Types of Evidence That May Be Used to Prove Pain and Suffering

man holding his shoulder in painProving something as subjective as pain and suffering may be complicated. You will need strong evidence in the form of medical opinions, testimony from family and loved ones and probably more.

Our Sacramento auto collision lawyers are here to discuss the damages you suffered in the crash, including pain and suffering. We have many years of experience helping victims prove non-economic damages.

Pain and Suffering Are Two Different Things

First, it is important to note that pain and suffering are two different things – even though they are often lumped together when calculating how much compensation an injury victim should recover.

Proving Physical Pain

Proving that you are experiencing physical pain may be easier than proving mental anguish. You probably just need evidence that you suffered an injury. However, the extent of your physical pain may determine how much you are owed in compensation.

Record Keeping

When you see a doctor for an injury, you are likely to be asked whether you feel pain. Most doctors’ offices even ask patients on a regular basis what their pain is on a scale of one to 10 to keep track of how the person may be recovering after treatment and whether that treatment is helping. This information is likely to be submitted by your treating doctors into your medical records, which can then be entered as evidence to establish the pain you felt immediately after the injury and throughout treatment.

While tracking your pain scale is part of a doctor’s job, you may also be able to do it more consistently by keeping a journal that logs your pain throughout the day. This may help fill some of the gaps between doctor’s visits to determine how your physical pain fluctuates and whether it is made better or worse by certain activities or exercises.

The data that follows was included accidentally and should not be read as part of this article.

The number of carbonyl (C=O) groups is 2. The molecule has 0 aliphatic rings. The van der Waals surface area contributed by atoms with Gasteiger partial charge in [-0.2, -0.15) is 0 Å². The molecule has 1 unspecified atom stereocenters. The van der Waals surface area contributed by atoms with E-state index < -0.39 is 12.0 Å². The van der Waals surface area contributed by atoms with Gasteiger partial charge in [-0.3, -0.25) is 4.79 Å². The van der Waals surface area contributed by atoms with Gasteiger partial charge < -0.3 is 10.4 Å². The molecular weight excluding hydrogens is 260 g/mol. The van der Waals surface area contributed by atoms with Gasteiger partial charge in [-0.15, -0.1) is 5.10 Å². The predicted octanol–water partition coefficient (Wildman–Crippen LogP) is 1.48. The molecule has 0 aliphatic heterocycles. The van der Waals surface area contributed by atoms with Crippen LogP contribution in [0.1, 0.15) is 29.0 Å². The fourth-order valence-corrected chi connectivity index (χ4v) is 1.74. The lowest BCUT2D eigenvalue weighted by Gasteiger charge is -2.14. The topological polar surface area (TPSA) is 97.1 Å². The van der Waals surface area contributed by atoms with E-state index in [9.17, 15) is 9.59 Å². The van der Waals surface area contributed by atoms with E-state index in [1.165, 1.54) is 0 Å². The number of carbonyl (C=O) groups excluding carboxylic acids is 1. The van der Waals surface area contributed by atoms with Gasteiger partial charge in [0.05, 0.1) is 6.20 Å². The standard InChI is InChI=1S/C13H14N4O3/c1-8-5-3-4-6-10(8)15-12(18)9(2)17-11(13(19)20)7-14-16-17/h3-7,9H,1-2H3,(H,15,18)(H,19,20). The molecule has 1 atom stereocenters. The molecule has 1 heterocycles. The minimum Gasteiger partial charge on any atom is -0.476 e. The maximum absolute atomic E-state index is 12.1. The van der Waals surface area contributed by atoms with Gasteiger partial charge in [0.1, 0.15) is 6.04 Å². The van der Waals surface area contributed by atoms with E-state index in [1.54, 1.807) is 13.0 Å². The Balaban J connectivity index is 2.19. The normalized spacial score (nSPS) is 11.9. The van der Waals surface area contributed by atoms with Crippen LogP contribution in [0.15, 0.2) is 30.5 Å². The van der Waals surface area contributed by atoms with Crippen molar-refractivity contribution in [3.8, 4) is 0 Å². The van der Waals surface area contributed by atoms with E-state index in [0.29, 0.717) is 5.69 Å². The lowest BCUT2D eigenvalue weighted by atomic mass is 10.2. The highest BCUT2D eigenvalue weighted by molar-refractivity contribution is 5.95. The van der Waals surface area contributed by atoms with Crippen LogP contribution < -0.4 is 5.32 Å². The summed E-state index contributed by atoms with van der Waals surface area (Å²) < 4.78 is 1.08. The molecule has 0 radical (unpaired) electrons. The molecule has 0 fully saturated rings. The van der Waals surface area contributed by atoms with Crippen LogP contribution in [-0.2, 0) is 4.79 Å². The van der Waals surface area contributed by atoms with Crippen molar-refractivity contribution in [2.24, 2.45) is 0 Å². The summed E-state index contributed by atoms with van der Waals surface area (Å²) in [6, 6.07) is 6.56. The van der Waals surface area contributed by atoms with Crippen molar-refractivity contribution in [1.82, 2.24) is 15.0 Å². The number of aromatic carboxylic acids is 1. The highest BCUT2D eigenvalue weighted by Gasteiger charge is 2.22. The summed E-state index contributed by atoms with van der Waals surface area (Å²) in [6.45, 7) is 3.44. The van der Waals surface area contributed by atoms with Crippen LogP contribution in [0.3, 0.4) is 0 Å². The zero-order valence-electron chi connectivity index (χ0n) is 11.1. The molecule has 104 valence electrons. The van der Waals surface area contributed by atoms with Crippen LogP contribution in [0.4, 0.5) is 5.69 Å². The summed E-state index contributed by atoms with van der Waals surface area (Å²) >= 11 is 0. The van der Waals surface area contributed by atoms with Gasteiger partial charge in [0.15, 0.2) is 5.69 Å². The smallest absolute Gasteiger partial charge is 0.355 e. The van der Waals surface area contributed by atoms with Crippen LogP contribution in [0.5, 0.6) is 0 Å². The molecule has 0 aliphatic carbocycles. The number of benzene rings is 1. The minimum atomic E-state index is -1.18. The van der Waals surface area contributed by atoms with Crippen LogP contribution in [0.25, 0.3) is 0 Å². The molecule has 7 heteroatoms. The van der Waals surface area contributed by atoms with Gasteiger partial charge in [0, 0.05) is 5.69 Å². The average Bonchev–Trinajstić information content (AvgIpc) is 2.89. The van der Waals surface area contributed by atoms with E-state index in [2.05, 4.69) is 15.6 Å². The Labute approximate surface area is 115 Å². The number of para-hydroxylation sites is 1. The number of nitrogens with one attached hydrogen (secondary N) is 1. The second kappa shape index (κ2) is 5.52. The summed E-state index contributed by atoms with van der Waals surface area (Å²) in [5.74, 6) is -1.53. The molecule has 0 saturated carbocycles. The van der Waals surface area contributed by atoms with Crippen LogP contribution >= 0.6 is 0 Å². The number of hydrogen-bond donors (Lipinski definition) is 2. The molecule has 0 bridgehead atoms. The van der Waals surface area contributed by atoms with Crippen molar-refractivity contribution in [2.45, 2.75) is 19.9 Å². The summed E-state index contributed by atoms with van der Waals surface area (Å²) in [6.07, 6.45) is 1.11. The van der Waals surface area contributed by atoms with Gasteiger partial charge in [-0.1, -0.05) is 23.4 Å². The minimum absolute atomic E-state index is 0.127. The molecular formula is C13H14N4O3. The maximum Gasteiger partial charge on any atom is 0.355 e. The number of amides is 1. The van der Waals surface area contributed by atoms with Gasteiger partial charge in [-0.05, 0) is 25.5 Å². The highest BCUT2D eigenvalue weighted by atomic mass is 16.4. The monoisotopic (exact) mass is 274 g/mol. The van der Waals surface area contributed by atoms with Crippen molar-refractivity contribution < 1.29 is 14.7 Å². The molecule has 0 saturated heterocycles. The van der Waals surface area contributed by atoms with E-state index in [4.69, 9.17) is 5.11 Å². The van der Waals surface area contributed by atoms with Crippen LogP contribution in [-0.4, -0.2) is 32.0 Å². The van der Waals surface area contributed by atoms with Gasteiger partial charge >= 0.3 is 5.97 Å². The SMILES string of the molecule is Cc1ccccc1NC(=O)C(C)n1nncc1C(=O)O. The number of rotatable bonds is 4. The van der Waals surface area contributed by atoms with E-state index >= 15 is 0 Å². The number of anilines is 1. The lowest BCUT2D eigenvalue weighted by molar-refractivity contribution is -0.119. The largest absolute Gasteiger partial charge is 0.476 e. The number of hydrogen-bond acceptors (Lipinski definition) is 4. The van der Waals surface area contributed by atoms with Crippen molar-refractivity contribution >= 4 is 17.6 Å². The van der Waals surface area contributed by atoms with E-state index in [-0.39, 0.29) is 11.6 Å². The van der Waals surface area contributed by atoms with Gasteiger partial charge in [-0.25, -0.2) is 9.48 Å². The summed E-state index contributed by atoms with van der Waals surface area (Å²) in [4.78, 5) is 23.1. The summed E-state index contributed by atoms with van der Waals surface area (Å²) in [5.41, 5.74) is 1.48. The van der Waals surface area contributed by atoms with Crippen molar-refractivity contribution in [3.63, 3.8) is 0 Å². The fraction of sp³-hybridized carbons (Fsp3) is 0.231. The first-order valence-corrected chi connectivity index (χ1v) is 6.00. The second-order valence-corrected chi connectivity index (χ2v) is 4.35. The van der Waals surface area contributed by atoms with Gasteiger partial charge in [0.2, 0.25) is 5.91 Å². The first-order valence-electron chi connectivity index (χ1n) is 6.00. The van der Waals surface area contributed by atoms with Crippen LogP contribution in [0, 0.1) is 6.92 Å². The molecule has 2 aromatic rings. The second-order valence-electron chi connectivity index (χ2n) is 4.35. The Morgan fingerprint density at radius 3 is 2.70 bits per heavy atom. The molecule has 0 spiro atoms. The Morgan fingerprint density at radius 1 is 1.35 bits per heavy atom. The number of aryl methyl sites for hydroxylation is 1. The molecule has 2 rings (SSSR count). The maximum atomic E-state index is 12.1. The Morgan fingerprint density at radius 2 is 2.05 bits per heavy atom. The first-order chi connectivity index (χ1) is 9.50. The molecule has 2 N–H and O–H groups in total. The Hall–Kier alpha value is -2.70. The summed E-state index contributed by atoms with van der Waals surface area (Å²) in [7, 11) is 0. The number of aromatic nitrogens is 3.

Expert Testimony from Treating Physicians

Not only will your doctors be able to provide testimony regarding the extent of your injuries, but they may also be able to offer their expert opinion about how painful certain types of injuries may be.

While still subjective, a doctor’s opinion about what most people who suffer a certain type of injury may feel afterward may be beneficial to your case, especially if it goes before a jury where expert testimony may carry more weight.

Proving Emotional Suffering

Keeping a journal can help validate a claim for emotional suffering. Some other evidence may include:

Evaluation from Mental Health Specialists

First, and most importantly, you will need to be properly evaluated by a licensed therapist or psychologist if you are claiming to have suffered severe emotional distress. A diagnosis of post-traumatic stress disorder may help improve your chances of recovering compensation for emotional suffering.

Testimony from Family and Loved Ones

Sometimes testimony from your family members and loved ones may be the most compelling. This may be because these people are the ones who witness what you are going through each day.

For example, your spouse may be able to testify about what he or she witnessed since the accident and injury.

Need Help? Call Us Today

It is important to work with an attorney who has experience gathering the right documents and interviewing the right witnesses to help build a strong case for maximum compensation.

Our attorneys have decades of experience fighting for the compensation our clients need for pain and suffering and other damages.

We offer a free consultation to discuss your claim and see what legal options may be available to you. You do not pay us anything up front, so there is no risk to you.

Call 916-777-7777 to learn more.